Over the past two decades Entertainment and media (E&M) CEOs have witnessed tremendous transformation – primarily driven by globalisation and technological evolution. Our 20th Annual Global CEO Survey reveals that their concerns centre on changing consumer behaviour, the availability of key skills, and volatile energy costs. Despite these concerns E&M CEOs are more optimistic about economic and business growth over the next year. To respond to changing consumers’ needs, E&M CEOs need to understand how economic, technological, and human capital forces are impacting the user experience and driving change within the entertainment and media industry.
This year’s survey reflects increased optimism among E&M CEOs about the prospects for economic growth. Thirty-five percent of E&M CEOs believe the global economy will improve over the next 12 months, which is up from 22% last year and higher than the global CEO population. In addition, E&M CEOs are also more optimistic about their own company’s growth prospects. Thirty-three percent of E&M CEOs (vs. 26% last year) are "very confident" about their company's business growth prospects in the next year. Key areas of growth within the entertainment and media industry, include the growth of streaming and video-on-demand (VoD) services, improvements in content discovery, and the rise of mobile video.
E&M CEOs understand the near-term benefits of business transformation, but they also must consider the long-term impact to their business. E&M leaders have grown far more concerned with changing consumer behaviour – 81% are concerned compared with 76% last year. For instance, emerging technology (virtual reality, wearable tech, and artificial intelligence digital assistants) is impacting how content is created and distributed. In other research (see our Global entertainment & media Outlook 2016-2020), we see spending on internet advertising has maintained its momentum, as consumer demand for internet access continues to grow globally, and high-speed mobile connections become increasingly available and affordable in developing markets. The availability of key skills and volatile energy costs are the second and third top threats among E&M CEOs.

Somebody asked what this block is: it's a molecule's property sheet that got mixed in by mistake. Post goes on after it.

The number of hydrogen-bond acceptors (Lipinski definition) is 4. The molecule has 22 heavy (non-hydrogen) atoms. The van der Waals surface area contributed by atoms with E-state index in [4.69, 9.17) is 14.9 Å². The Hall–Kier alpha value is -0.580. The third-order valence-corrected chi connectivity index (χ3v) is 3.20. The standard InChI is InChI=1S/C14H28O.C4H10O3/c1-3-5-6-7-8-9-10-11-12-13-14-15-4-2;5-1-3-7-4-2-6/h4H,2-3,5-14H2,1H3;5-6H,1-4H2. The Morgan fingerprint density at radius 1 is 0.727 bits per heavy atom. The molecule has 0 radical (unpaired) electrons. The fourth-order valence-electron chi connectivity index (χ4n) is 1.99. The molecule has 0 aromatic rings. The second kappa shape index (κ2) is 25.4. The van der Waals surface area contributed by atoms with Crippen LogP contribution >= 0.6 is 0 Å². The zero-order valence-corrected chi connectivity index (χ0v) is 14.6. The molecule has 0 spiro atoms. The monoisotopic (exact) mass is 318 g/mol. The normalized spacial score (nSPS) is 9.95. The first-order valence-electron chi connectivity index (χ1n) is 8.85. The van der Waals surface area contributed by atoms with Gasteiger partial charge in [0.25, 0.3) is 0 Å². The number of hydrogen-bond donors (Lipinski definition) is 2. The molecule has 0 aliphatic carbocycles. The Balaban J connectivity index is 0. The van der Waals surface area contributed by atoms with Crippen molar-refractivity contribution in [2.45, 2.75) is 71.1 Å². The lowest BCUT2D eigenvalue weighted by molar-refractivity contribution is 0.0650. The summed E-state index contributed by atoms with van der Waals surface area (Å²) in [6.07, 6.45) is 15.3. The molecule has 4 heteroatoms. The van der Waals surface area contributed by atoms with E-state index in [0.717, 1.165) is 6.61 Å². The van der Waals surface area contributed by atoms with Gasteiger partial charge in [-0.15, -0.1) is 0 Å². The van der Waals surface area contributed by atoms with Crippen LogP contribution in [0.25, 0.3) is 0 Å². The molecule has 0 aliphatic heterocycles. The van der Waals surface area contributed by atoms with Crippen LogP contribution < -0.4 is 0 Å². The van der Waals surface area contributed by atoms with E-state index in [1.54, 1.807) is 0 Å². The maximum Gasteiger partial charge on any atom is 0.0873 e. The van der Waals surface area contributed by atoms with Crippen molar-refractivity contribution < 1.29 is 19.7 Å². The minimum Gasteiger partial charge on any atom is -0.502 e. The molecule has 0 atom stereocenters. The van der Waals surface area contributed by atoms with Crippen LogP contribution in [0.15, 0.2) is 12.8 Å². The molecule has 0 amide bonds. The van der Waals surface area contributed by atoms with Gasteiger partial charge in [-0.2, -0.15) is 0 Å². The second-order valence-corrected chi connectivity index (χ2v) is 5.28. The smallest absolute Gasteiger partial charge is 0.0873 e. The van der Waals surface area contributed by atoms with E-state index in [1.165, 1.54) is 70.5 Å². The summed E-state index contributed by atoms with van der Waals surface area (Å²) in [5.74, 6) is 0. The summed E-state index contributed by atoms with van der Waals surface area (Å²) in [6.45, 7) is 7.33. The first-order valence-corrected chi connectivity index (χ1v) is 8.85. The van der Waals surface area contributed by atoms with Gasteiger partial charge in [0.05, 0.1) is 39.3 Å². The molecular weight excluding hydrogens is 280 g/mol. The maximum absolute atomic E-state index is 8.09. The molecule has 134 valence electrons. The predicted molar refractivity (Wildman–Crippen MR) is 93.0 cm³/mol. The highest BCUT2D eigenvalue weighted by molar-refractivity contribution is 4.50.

“The world is changing as innovations for human life and knowledge generation are accelerating. Many intractable problems facing people are now being resolved. What might have taken ten years in the past, now only takes one year. We can feel the pace of change accelerating, although growth in our lifetime will be relatively slow. If our lifespan increases from 70 years to 100 years, we will feel the changes of the world more because we really do not know what the world will be like in 2030.”
To capitalise on new opportunities, organisations must have the right capabilities in place. E&M CEOs see ‘digital and technological capabilities’ and ‘innovation’ as their top two areas of focus. Additionally, many E&M CEOs believe that technology will completely reshape competition in their industry over the next five years: 56% of E&M CEOs vs. 23% of all CEOs in the study. Technological advancements are requiring companies to rethink transactions, business models, and capabilities. By balancing agile and lean practices in innovation, companies can take steps forward and expand their media capabilities. In a strategy+business article, ‘You’re a Media Company. Now What?’, PwC’s John Sviokla and Deborah Bothun explain that “the battle for the consumer’s attention has become brutal, and requires new strategies and capabilities. Companies across many sectors are reaching the same conclusion: We all have to be in the media business.”
Seventy-eight percent of the E&M executives say that they are concerned about the availability of talent. E&M CEOs ranked ‘Leadership’ as the third most important skill for the E&M industry and view it as the hardest skill to source. ‘Creativity’ is the second-most difficult skill to find. As technology, data, and analytics become more powerful, expanding the use of automation, executives will need to think through which human tasks are being assisted or augmented by emerging technologies – and which ones are being replaced. Forty percent of the E&M executives say that, over the next five years, headcount will decrease to a large extent as a result of automation and other technologies. That number compares to just 25% for all CEOs in the study. The result is conundrum for E&M CEOs; the hardest skills to find are those that can’t be performed by machines and yet the E&M industry is expected to lose more jobs to technology than most other sectors.